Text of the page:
Giants officials also praised Fabian’s coachability — his ability to “learn, adapt, and adjust,” (another quote from the Handbook). He was praised for how hard he worked to learn English while in the Dominican camp. He was, in other words, a player marked by high intangibles. And, let’s not forget, he just plain raked.
After being a propulsive force in the middle of the order for the DSL champions, he moved up to become easily the best player on the Giants’ 2016 AZL team. He made the league’s All Star team and finished in the top four in hitting (.340), slugging (.522), and OPS (.886), while playing the entire season at age 18.
From a scouts’ perspective, there were profiling issues — it wasn’t necessarily a projectable body, he didn’t show the pure power potential that you’d like to see in a corner OF, and, despite his strong, accurate arm and excellent reads, the lack of footspeed raised the possibility of a slide to LF. Still, his overall flair for the game made an impression.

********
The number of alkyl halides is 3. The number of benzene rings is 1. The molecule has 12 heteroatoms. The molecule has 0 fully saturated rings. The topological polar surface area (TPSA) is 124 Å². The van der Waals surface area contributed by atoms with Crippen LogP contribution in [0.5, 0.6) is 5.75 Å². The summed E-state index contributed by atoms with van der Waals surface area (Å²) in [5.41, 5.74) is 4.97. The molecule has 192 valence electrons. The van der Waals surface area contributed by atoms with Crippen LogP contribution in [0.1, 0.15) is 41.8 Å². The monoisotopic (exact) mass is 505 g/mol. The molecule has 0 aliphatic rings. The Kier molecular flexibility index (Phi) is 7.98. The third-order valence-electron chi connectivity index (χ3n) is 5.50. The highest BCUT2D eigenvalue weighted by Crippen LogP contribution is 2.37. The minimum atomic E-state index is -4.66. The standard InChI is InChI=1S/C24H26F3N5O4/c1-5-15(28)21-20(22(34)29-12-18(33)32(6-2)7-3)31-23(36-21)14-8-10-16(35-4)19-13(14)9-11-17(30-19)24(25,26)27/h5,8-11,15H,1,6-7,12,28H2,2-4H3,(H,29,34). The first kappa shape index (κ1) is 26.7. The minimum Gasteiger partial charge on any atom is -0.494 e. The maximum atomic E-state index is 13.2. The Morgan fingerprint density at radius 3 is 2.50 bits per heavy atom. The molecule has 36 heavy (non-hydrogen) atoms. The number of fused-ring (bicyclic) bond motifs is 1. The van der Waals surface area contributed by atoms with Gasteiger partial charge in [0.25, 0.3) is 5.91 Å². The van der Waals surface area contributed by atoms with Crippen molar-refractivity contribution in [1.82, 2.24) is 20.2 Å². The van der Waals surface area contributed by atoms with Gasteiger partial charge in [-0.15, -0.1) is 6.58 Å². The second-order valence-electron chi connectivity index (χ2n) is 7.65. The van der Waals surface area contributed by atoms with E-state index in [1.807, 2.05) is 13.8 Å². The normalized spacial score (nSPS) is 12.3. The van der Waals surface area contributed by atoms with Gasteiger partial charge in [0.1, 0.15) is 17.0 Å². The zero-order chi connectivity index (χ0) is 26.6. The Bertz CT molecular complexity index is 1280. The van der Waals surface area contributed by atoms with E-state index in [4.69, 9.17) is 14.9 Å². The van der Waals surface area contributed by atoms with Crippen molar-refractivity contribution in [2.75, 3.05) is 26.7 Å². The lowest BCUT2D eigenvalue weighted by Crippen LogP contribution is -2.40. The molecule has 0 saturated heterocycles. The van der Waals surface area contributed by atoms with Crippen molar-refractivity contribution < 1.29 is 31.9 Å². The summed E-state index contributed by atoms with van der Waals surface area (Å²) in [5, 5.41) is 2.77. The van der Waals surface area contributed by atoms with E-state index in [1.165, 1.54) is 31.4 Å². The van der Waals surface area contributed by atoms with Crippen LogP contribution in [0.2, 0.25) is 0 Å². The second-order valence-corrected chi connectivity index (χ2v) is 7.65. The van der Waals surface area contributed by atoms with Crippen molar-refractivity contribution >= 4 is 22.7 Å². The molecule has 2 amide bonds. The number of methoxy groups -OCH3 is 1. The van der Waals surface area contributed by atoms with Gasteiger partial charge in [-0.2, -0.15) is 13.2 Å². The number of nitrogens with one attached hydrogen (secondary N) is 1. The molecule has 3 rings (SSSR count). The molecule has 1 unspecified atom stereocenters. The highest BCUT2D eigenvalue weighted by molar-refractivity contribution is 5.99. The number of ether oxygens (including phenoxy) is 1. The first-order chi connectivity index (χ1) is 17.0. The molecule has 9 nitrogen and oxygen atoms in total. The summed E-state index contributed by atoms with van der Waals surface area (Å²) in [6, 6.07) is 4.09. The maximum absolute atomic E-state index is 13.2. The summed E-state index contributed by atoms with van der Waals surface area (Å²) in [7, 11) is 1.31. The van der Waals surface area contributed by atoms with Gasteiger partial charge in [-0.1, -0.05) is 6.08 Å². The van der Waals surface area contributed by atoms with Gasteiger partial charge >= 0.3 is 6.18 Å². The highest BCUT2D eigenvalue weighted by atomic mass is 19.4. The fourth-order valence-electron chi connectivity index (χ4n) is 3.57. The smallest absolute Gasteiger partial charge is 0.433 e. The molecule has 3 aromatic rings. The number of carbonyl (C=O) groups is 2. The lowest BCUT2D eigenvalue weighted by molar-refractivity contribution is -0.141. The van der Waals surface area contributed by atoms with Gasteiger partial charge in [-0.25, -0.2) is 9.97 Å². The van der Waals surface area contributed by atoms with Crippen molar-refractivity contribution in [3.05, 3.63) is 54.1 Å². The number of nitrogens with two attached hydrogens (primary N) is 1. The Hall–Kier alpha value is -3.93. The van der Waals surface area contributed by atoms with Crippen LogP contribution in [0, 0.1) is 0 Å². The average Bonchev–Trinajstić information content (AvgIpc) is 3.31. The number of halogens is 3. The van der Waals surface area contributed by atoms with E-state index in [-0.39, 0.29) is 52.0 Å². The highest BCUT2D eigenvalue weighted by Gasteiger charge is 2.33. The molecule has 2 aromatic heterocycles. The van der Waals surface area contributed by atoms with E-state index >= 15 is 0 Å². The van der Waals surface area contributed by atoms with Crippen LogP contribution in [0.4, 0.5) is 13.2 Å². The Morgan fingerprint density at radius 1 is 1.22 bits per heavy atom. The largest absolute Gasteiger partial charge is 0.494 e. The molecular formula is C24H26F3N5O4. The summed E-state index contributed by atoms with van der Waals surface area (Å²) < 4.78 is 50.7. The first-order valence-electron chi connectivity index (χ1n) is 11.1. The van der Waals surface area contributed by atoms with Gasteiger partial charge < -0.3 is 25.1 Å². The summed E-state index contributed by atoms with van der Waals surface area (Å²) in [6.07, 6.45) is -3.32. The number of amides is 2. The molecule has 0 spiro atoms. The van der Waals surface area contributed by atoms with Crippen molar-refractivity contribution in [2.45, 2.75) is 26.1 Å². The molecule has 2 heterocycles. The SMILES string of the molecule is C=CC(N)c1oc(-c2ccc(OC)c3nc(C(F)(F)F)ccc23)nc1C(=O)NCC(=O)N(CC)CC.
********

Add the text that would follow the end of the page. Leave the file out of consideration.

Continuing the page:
The Giants showed confidence in the youngster by pushing him straight to full-season ball at 19. And that’s where things started sliding a little bit. Through early June he was hitting in the .220s with an abysmal .249 OBP. But he showed his ability to adjust and adapt, rebounding to hit .311 with 8 HRs in the second half. But here is one of those “old regime/new regime” discrepancies. That .311 batting average came complete with a .331 OBP and a woeful ratio of 88 Ks to 10 BB over the season. That was just a 2% walk rate, which would almost certainly, under the new regime, lead to a repeat assignment and a “try again” message. Instead, the 2018 Giants pushed the 20-year-old onwards and upwards to San Jose.
And there, things slid completely off the rails. In 2018, Fabian struck out 107 times in 450 PA — the one time his K rate rose above the 16-17% range. And the guy who “just plain raked?” He disappeared completely. Fabian hit just .200/.260/.325 in the Cal League — a complete and utter faceplant of a season.
The first time you really see failure in a prospect is the most dangerous evaluation period. It’s easy to dismiss and go on to the next bright young shiny object. For Fabian, it was easy to assume that, like many players with good contact skills, he was a victim of a lousy approach and had reached the level where swinging at everything that moved was no longer sustainable. He’d reached that level earlier than others which was a death knell. There was no power, no approach, even the ability to make contact was slipping away.
Worse yet, the next spring he didn’t take part in the minor league spring games and wasn’t assigned to any roster out of camp. He slipped out of mind, fell off the radar. He was done as a prospect.